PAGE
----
14. Dynamical complexity in the perception-based network formation model

    Science.gov (United States)

    Jo, Hang-Hyun; Moon, Eunyoung

    2016-12-01

    Many link formation mechanisms for the evolution of social networks have been successful to reproduce various empirical findings in social networks. However, they have largely ignored the fact that individuals make decisions on whether to create links to other individuals based on cost and benefit of linking, and the fact that individuals may use perception of the network in their decision making. In this paper, we study the evolution of social networks in terms of perception-based strategic link formation. Here each individual has her own perception of the actual network, and uses it to decide whether to create a link to another individual. An individual with the least perception accuracy can benefit from updating her perception using that of the most accurate individual via a new link. This benefit is compared to the cost of linking in decision making. Once a new link is created, it affects the accuracies of other individuals' perceptions, leading to a further evolution of the actual network. As for initial actual networks, we consider both homogeneous and heterogeneous cases. The homogeneous initial actual network is modeled by Erdős-Rényi (ER) random networks, while we take a star network for the heterogeneous case. In any cases, individual perceptions of the actual network are modeled by ER random networks with controllable linking probability. Then the stable link density of the actual network is found to show discontinuous transitions or jumps according to the cost of linking. As the number of jumps is the consequence of the dynamical complexity, we discuss the effect of initial conditions on the number of jumps to find that the dynamical complexity strongly depends on how much individuals initially overestimate or underestimate the link density of the actual network. For the heterogeneous case, the role of the highly connected individual as an information spreader is also discussed.

  15. Manufacture of clinical-grade CD19-specific T cells stably expressing chimeric antigen receptor using Sleeping Beauty system and artificial antigen presenting cells.

    Directory of Open Access Journals (Sweden)

    Harjeet Singh

    Full Text Available Adoptive transfer of T cells expressing a CD19-specific chimeric antigen receptor (CAR is being evaluated in multiple clinical trials. Our current approach to adoptive immunotherapy is based on a second generation CAR (designated CD19RCD28 that signals through a CD28 and CD3-ζ endodomain. T cells are electroporated with DNA plasmids from the Sleeping Beauty (SB transposon/transposase system to express this CAR. Stable integrants of genetically modified T cells can then be retrieved when co-cultured with designer artificial antigen presenting cells (aAPC in the presence of interleukin (IL-2 and 21. Here, we reveal how the platform technologies of SB-mediated transposition and CAR-dependent propagation on aAPC were adapted for human application. Indeed, we have initiated clinical trials in patients with high-risk B-lineage malignancies undergoing autologous and allogeneic hematopoietic stem-cell transplantation (HSCT. We describe the process to manufacture clinical grade CD19-specific T cells derived from healthy donors. Three validation runs were completed in compliance with current good manufacturing practice for Phase I/II trials demonstrating that by 28 days of co-culture on γ-irradiated aAPC ∼10(10 T cells were produced of which >95% expressed CAR. These genetically modified and propagated T cells met all quality control testing and release criteria in support of infusion.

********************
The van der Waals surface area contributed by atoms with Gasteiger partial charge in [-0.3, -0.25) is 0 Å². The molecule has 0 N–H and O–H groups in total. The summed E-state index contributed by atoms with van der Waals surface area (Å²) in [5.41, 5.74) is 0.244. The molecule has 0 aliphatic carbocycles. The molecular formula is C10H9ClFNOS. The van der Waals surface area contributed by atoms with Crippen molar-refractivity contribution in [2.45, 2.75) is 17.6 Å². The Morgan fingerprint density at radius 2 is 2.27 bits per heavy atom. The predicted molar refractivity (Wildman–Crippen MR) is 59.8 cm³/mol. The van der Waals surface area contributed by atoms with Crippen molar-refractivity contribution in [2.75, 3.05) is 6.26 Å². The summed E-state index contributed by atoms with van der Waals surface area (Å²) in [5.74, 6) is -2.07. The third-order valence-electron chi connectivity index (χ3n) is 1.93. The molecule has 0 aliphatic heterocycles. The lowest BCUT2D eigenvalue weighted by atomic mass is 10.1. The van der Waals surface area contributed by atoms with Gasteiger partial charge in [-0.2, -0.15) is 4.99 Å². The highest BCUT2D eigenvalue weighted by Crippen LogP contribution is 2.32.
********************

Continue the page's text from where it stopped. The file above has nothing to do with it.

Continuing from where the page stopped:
16. BIP induces mice CD19(hi) regulatory B cells producing IL-10 and highly expressing PD-L1, FasL.

    Science.gov (United States)

    Tang, Youfa; Jiang, Qing; Ou, Yanghui; Zhang, Fan; Qing, Kai; Sun, Yuanli; Lu, Wenjie; Zhu, Huifen; Gong, Feili; Lei, Ping; Shen, Guanxin

    2016-01-01

    Many studies have shown that B cells possess a regulatory function in mouse models of autoimmune diseases. Regulatory B cells can modulate immune response through many types of molecular mechanisms, including the production of IL-10 and the expression of PD-1 Ligand and Fas Ligand, but the microenvironmental factors and mechanisms that induce regulatory B cells have not been fully identified. BIP (binding immunoglobulin protein), a member of the heat shock protein 70 family, is a type of evolutionarily highly conserved protein. In this article, we have found that IL-10(+), PD-L1(hi) and FasL(hi) B cells are discrete cell populations, but enriched in CD19(hi) cells. BIP can induce IL-10-producing splenic B cells, IL-10 secretion and B cells highly expressing PD-L1 and FasL. CD40 signaling acts in synergy with BIP to induce regulatory B cells. BIP increased surface CD19 molecule expression intensity and IL-10(+), PD-L1(hi) and FasL(hi) B cells induced by BIP share the CD19(hi) phenotype. Furthermore, B cells treated with BIP and anti-CD40 can lead to suppression of T cell proliferation and the effect is partially IL-10-dependent and mainly BIP-induced. Taken together, our findings identify a novel function of BIP in the induction of regulatory B cells and add a new reason for the therapy of autoimmune disorders or other inflammatory conditions.